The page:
Time to Hedge Your Home?


Housing prices continue to slide, and analysts see more declines ahead. Should you hedge against a housing crash by betting on a futures market?

In the housing market, the bad news just keeps coming. Nov. 27 gave us the latest release of one leading index which shows that home prices are falling at their steepest rate in 21 years. And there may be much worse ahead: Futures traders are betting that home prices will fall more than 20% in markets such as San Francisco and Miami over the next year.

The latest batch of data was released by Standard & Poor's for its S&P/Case-Shiller home price indexes. The national index of home prices showed a drop of 4.5% from the third quarter of 2006 and the third quarter of this year, and a decline of 1.7% between the second quarter of this year and the third quarter. The 1.7% slide is the largest since the index was first created. "There is no real positive news in today's data," says Robert Shiller, chief economist at MacroMarkets. Shiller developed the index in conjunction with Professor Karl Case and Standard & Poor's (which, like BusinessWeek, is part of The McGraw-Hill Companies (MHP).

On Nov. 28, the National Association of Realtors reported that sales of existing homes and condominiums for single families dropped 20% in October to 4.97 million units from the same month last year, while the median price of a home sold last month slid 5.1% from a year ago, to $207,800. The price decline was the sharpest year-over-year drop the NAR has ever recorded.

Double-Digit Declines

How bad the housing slump will get is certainly open to debate. Lawrence Yun, chief economist at the NAR, says that temporary mortgage problems affected sales volume and prices, but now "mortgage availability has improved as evidenced by much lower mortgage interest rates and a sharp jump in (Federal Housing Authority) endorsements for home purchases."

Still, some investors are betting that things are going to get much worse before they get better. Futures contracts traded on the Chicago Mercantile Exchange (CME) show that traders expect double-digit declines in nine out of the 10 biggest housing markets in the U. S. The only exception is Chicago, where prices are still expected to fall by 5.6% over the next year. (To see our slide show forecast on housing declines in selected cities, click here.)

Investors' predictions about these real estate markets are certainly not guaranteed to be accurate. But they do provide insights into what people with skin in the game think lies ahead. These types of "predictive markets," have proved surprisingly accurate in forecasting everything from housing movements to the outcome of political elections. They tend to be especially on the mark when the participants have money on the line, as they do in Chicago.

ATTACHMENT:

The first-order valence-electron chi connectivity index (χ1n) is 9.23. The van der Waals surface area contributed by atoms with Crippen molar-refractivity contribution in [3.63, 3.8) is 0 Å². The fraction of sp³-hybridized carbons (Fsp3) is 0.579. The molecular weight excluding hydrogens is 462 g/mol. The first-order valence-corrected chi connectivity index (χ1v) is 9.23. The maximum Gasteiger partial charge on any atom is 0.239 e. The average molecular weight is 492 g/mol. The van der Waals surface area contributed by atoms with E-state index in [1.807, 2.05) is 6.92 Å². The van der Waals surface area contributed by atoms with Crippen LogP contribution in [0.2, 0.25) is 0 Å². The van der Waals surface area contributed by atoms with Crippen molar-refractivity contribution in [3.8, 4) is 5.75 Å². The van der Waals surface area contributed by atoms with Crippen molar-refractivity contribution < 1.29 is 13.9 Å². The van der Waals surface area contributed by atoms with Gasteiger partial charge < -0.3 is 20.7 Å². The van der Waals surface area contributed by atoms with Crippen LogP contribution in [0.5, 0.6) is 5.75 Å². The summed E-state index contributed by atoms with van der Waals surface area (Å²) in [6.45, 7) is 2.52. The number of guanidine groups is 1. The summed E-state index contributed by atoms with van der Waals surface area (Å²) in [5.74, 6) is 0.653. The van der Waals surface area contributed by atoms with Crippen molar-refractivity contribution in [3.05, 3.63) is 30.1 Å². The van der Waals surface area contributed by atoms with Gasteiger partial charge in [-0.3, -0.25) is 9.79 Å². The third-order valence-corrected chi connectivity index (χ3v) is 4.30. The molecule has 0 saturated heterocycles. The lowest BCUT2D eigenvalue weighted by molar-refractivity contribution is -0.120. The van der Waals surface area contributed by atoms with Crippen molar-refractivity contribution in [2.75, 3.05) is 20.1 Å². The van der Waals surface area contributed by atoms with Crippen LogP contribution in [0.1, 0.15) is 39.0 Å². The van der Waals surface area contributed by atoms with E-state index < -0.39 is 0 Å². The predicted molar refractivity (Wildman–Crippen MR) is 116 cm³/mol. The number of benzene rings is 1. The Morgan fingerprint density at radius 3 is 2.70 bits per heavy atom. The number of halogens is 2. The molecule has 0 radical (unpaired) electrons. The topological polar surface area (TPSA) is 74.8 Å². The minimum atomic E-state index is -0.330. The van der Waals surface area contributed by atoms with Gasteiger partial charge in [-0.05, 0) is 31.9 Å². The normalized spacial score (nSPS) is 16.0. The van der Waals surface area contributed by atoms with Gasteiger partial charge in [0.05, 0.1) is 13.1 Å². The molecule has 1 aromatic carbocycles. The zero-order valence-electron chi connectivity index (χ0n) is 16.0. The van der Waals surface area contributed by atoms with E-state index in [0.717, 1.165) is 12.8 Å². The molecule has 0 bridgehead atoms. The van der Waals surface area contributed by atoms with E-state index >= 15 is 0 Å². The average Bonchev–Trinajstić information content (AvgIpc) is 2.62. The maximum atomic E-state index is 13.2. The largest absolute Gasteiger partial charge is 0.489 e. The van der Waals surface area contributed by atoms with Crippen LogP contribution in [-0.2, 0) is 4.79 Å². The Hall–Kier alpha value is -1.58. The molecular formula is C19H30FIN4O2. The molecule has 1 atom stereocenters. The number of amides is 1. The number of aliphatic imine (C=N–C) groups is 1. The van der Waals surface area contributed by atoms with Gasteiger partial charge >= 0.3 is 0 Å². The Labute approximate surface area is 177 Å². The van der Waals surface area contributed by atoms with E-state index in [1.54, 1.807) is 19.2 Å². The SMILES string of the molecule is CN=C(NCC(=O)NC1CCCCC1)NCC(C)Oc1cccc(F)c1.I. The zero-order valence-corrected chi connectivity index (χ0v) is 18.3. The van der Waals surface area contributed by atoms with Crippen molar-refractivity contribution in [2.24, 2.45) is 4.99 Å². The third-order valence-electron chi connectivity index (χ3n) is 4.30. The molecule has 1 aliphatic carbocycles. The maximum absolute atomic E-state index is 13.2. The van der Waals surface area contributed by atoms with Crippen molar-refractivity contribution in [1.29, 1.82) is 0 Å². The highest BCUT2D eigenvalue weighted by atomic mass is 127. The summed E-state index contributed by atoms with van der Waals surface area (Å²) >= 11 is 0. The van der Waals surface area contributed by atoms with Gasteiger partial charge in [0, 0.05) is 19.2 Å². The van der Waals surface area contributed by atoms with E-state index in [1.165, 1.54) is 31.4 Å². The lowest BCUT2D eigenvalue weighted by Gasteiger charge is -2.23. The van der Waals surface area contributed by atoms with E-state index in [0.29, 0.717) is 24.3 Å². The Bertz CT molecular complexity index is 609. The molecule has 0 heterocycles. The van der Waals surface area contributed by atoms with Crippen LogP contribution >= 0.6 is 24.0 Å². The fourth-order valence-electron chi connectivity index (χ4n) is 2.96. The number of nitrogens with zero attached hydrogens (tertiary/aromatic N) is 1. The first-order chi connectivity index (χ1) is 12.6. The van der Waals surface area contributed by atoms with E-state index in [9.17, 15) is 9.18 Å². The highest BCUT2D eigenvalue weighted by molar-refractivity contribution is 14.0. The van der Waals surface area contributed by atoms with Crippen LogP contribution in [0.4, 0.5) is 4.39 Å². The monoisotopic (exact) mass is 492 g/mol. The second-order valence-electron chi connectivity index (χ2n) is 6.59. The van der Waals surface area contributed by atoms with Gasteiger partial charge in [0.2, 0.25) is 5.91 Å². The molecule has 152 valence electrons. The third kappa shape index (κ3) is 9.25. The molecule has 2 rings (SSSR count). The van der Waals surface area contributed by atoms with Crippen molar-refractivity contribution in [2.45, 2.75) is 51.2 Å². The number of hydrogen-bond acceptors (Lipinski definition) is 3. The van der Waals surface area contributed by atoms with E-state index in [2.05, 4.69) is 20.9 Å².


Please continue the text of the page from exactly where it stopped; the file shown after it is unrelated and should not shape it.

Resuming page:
The housing downturn has taken its toll on a wide range of companies. Merrill Lynch (MER) and Citigroup (C) have taken multi-billion dollar charges, and their CEOs stepped down under pressure in recent weeks. On Nov. 27, Wells Fargo (WFC) said it would take a $1.4 billion charge because of losses in its home equity loans. Homebuilders such as Pulte Homes (PHM) and Lennar (LEN) have also seen their financials and stock prices suffer.

The options for homeowners in the face of such negative reports are limited. Few people would be willing to sell their homes now to avoid possible declines in the future. But Shiller raised one provocative possibility in a conference call after the latest data were released. He suggested that homeowners may want to consider hedging their homes—looking for ways to protect themselves against declines in their home values. "I believe people should consider hedging their real estate risks," he says.

Betting Against Your Home's Value

That is the idea behind the real estate indices that he helped develop. In theory, a homeowner in Boston, Las Vegas, or elsewhere could sell, or short, the futures contract for that city. Then, if the value of that person's home fell, he would reap an offsetting financial gain from the futures contract.

That's the theory. In practice, the housing contracts may not have yet evolved to the point where they would work well for individual investors. The futures contracts for individual cities are thinly traded and on some days, certain contracts don't trade at all. A spokesman for Standard & Poor's says that it's normal for such contracts to start off with low volumes and higher volumes typically come after a catalyst, like the current housing slump.

Shiller thinks such contracts would have quite a bit of value for homeowners as they face an historic downturn in housing. He says the current market is "out of the range of historical data" because the boom was far beyond any previous one for which reliable data exist. In response to one question on the conference call, he said declines of home prices of 50% were certainly feasible (BusinessWeek.com, 11/27/07). "I'm not going to forecast that, but I think it's a real possibility," he says.

Gogoi is a contributing writer for BusinessWeek.com.

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